The National Transportation Safety Board has ruled pilot error was the probable cause of the Oct. 15, 2008, Air Angels medical helicopter crash in Aurora that killed four, including 1-year-old Kirstin Blockinger of Leland.
A DuPage County Airport air traffic controller's failure to issue a safety warning also is listed as a contributing factor in the agency's final report, recently released to the public.
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A preliminary report issued by the same agency in January 2009 said a global positioning device used in the helicopter was not equipped with a system that could detect terrain and warn of obstacles.
The Air Angels Inc. medical helicopter was en route from Valley West Community Hospital in Sandwich to Children's Memorial Hospital in Chicago just before midnight when it apparently clipped a WBIG radio tower just west of Eola Road near Liberty Street in Aurora and crashed in an adjacent field.
The NTSB's final report points to negligence by pilot Del Waugh, 69, of Carmel, Ind., as the primary cause of the crash.
"The pilot's failure to maintain clearance from the 734-foot-tall lighted tower during the visual night flight due to inadequate preflight planning, insufficient altitude and a flight route too low to clear the tower," the report states in assessing the blame. "Contributing to the accident was the air traffic controller's failure to issue a safety alert as required by (the Federal Aviation Administration)."
The report indicates it was Waugh's "responsibility to see and avoid the radio tower," but that a safety alert should have been issued when the controller noticed the helicopter was on course to hit the tower.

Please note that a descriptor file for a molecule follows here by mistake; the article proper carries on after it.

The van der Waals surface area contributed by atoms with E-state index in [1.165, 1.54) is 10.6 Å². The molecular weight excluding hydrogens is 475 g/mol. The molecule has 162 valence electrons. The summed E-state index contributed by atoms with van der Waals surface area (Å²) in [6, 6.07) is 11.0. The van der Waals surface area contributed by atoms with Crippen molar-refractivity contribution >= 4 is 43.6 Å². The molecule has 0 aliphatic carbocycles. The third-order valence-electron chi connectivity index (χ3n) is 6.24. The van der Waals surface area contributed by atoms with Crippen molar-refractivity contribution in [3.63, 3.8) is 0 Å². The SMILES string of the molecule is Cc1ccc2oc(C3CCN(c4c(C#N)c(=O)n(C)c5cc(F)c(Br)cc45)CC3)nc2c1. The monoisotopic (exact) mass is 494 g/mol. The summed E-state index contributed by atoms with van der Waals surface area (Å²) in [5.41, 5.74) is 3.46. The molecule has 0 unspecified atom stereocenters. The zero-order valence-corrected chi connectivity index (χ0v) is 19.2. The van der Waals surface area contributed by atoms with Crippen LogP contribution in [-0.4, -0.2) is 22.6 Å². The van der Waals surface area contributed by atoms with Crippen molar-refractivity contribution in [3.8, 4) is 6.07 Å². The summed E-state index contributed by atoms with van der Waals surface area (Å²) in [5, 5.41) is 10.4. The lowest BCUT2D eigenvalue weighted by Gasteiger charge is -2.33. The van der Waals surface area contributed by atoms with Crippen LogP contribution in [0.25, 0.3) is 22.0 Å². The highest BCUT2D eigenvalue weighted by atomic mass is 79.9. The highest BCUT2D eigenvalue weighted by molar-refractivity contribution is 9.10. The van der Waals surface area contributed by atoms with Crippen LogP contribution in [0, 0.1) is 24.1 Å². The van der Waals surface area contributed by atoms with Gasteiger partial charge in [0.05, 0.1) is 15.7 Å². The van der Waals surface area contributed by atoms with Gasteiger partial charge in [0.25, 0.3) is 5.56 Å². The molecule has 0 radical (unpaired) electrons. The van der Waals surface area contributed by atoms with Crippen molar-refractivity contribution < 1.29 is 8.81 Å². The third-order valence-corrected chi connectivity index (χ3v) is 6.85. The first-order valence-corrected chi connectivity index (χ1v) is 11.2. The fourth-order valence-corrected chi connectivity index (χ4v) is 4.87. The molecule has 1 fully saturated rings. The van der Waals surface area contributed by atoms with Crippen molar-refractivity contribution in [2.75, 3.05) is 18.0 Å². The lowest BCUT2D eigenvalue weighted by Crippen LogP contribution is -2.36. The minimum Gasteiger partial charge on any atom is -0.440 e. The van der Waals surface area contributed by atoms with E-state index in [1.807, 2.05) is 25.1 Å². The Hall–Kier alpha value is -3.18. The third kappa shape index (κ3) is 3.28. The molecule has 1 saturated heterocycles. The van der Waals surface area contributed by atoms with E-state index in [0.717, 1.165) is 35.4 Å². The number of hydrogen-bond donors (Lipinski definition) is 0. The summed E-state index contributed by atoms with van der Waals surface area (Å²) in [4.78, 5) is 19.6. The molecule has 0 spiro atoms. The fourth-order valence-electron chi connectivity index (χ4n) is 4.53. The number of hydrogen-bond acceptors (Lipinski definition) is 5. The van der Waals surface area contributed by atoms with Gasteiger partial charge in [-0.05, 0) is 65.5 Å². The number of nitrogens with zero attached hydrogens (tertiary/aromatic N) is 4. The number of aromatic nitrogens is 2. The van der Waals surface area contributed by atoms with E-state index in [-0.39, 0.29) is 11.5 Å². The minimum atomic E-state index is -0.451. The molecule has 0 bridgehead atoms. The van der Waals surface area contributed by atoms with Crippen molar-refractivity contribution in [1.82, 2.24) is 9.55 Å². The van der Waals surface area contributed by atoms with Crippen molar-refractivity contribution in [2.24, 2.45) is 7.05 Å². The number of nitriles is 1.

NTSB Vice Chairman Christopher Hart did not approve of the report listing the controller error as a factor in the crash and filed a dissenting statement,
"Seeing and avoiding obstacles is solely and exclusively the responsibility of the pilot in command, with no exceptions," Hart wrote.
Waugh was killed in the crash along with flight nurse William Mann, 31, of Chicago; paramedic Ron Battiato, 41, of Peotone; and little Kirstin Blockinger.
NTSB spokesman Keith Holloway said the report closes the agency's book on the crash but not before recommending medical helicopter companies install terrain warning systems in the aircrafts.
There were seven fatal medical helicopter crashes in 2008 that claimed 28 lives, up from two crashes in 2007 that killed seven people.
Kirstin Blockinger's parents are suing REACH Medical Holdings of California, the now defunct Air Angels, Inc. of Bolingbrook and Waugh's estate over the girl's death. They are seeking unspecified damages in their lawsuit, which is in the discovery phase in Cook County Circuit Court.
Don Adams, spokesman for family attorney Donald J. Nolan of the Nolan Law Group, said the family was aware of the NTSB ruling but would not comment.
"We have outlined the acts and counts of negligence in the original filing," Adams said. "We have no further statement."